A proper legal framework is thus required to set out guidelines for the lawful use of AI and to outline what constitutes “misuse” of AI, and what might entail such misuse. The primary hurdle is the legislative category that AI may be placed in, so that statutes that cater to specific problems that AI presents may be dealt with accordingly. There are two approaches to such categorization. AI may be considered either as a separate legal entity and dealt with as such, seeing that while it is created by humans the degree of control that humans have over its actions and interactions is limited after a certain point. However, in this scenario, AI must also be conferred with all the rights that a non-person legal entity enjoys, which may not be an altogether practical proposition. The second approach is to consider AI as a work generated by humans under Copyright Law and hold its creators liable for any damage it causes. The drawback to this is that as mentioned above, the degree of control creators enjoy over their AI is non-existent after a point, and holding them liable would thus be unfair. Whichever approach is adopted, it is vital that the authorities consider the different major user groups of AI, and decide upon their liability in the face of misuse compared to each other. A corporation abusing AI and a teenager misusing AI, for example, might be treated differently in the eyes of the law. A hurdle to regulation is the timing of such control. The development of AI in India is still in its nascent stages, and extensive and rigid control at this stage would only lead to the premature stunting of positive growth. However, it is also necessary to regulate the usage of AI before it has caused irreversible harm has become such an integral part of the economy and society would any restriction could cause a greater negative impact than a positive.

Although a recent introduction to the ever-growing field of the Internet and allied sciences, AI has left a deep and remarkable effect on our daily lives. The scope for AI in India only continues to grow. In one of its most recent publications on artificial intelligence, Accenture offers a framework for assessing the economic impact of AI for a subset of G20 nations. It predicts that AI will increase India’s yearly growth rate by 1.3 percentage points by 2035. It also discovered that by 2035, AI would boost India’s economy by about 1 trillion. [16]The IndiaAI programme started by the Indian government in 2021 seeks to advance AI in the nation. The government would create three centres of excellence, an ecosystem and cooperation between the government, academia, startups, and industry under the IndiaAI programme according to the Union Minister of State for Electronics and IT. To date, the programme has received around one billion rupees in funding. [17]Considering the active promotion of AI, it has become necessary to regulate it to prevent misuse. Measures to regulate AI, in whatever form or capacity, is vital in ensuring that it achieves its full potential in transforming the lives of humans for the better and not for the worse.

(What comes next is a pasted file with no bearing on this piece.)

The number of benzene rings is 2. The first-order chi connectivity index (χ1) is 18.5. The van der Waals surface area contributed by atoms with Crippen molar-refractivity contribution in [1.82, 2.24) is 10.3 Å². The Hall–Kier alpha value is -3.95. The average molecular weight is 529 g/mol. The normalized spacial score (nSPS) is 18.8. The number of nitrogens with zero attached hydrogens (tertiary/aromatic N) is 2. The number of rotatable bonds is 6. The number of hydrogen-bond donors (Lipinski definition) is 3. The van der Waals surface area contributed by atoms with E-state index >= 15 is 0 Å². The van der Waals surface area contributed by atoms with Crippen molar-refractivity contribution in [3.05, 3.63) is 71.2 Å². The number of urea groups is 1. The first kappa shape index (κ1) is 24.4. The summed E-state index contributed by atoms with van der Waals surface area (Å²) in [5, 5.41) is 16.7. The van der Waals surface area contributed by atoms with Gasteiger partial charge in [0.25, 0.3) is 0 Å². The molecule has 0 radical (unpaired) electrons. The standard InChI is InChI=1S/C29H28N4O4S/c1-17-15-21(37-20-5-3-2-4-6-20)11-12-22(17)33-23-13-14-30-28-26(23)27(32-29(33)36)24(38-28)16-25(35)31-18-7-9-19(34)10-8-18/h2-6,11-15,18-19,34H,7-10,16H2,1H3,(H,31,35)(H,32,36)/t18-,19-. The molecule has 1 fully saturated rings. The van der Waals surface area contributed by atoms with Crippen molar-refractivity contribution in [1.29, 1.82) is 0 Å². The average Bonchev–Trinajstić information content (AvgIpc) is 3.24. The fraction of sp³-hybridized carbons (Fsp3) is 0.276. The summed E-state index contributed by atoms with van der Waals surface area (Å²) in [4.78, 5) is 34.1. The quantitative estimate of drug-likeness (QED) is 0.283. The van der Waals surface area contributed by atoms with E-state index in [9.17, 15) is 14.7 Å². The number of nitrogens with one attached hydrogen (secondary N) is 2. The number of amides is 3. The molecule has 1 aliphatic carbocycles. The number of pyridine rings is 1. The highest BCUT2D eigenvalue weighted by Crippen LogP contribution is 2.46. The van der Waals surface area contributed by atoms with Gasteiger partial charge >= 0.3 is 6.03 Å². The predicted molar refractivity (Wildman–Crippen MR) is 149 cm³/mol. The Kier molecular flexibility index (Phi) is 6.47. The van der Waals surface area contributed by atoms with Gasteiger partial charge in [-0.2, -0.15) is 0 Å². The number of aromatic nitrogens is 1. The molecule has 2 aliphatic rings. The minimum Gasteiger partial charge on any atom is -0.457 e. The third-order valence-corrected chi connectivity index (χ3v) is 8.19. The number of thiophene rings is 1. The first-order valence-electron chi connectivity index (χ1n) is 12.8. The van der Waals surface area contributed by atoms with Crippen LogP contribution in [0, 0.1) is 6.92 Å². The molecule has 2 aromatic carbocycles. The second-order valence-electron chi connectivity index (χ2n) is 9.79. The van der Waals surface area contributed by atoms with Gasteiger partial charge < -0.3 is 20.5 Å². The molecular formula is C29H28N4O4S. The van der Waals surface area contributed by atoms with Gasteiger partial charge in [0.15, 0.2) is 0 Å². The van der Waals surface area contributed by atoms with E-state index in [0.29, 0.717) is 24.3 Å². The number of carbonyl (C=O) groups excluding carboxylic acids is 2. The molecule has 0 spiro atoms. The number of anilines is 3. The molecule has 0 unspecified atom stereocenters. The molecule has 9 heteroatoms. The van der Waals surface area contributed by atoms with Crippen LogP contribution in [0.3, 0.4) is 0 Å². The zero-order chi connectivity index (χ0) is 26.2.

Author(s) Name: Gowri Bipin (Symbiosis Law School, Hyderabad)


[1] Devin Lynch, ‘Artificial Intelligence: Man’s New Best Friend’ (The Medium, 14 September 2020) <> accessed 18 August 2023

[2] Aggarwal N and Singh D, ‘Technology Assisted Farming: Implications of IOT and Ai’ (2021) 1022 IOP Conference Series: Materials Science and Engineering <> accessed 11 July 2023

[3] ‘What Is Artificial Intelligence (AI)? ‘ (Google Cloud, 2020) <> accessed 18 August 2023

[4] The Information Technology Act 2000

[5] National Strategy for Artificial Intelligence 2018

[6] Abhishek Malhotra and Bagmisikha Puhan, ‘India: Artificial Intelligence Comparative Guide’ (Mondaq, 13 June 2023)

<> accessed 11 July 2023

[7] ‘Govt Will Regulate AI to Keep Digital Citizens Safe; Tech Poses No Risk to Jobs in Next 5 Years: Union IT Minister Rajeev Chandrasekhar’ (Times of India, 09 June 2023) <> accessed 11 July 2023

[8] ‘“AI Should Not Be Viewed as Threat, but As…”: What Supreme Court Judge Said’ (Mint, 12 February 2023) <> accessed 11 July 2023

[9] Justice K. S. Puttaswamy (Retd) and Anr v Union Of India And Ors (2017) 10 SCC 1

[10] ‘Ai and Privacy: The Privacy Concerns Surrounding AI, Its Potential Impact on Personal Data’ (The Economic Times, 25 April 2023) <> accessed 14 August 2023

[11] ‘Racial Discrimination in Face Recognition Technology (Science in the News, 24 October 2020) <> accessed 14 August 2023

[12] William Brangham, Harry Zahn and Michael Boulter, ‘How artificial intelligence is being used to create ‘deep fakes’ online’ (PBS News Weekend, 23 October 2023) <> accessed 11 July 2023

[13]  ‘“Deepfake” Crimes on the Rise, Europol Warns’ (Telecom News, 29 April 2022) <> accessed 11 July 2023

[14] Ibid

[15] Islam R, ‘Council Post: AI and Cybercrime Unleash a New Era of Menacing Threats’ (Forbes, 26 June 2023) <> accessed 14 August 2023

[16]‘Artificial Intelligence in India’ (India, Science, Technology & Innovation, 2020) < Trend story.pdf> accessed 11 July 2023

[17] Om Gupta, ‘Here’s What Government Has to Say on AI Regulation in India’ (Techlusive, 10 June 2023)

<> accessed 11 July 2023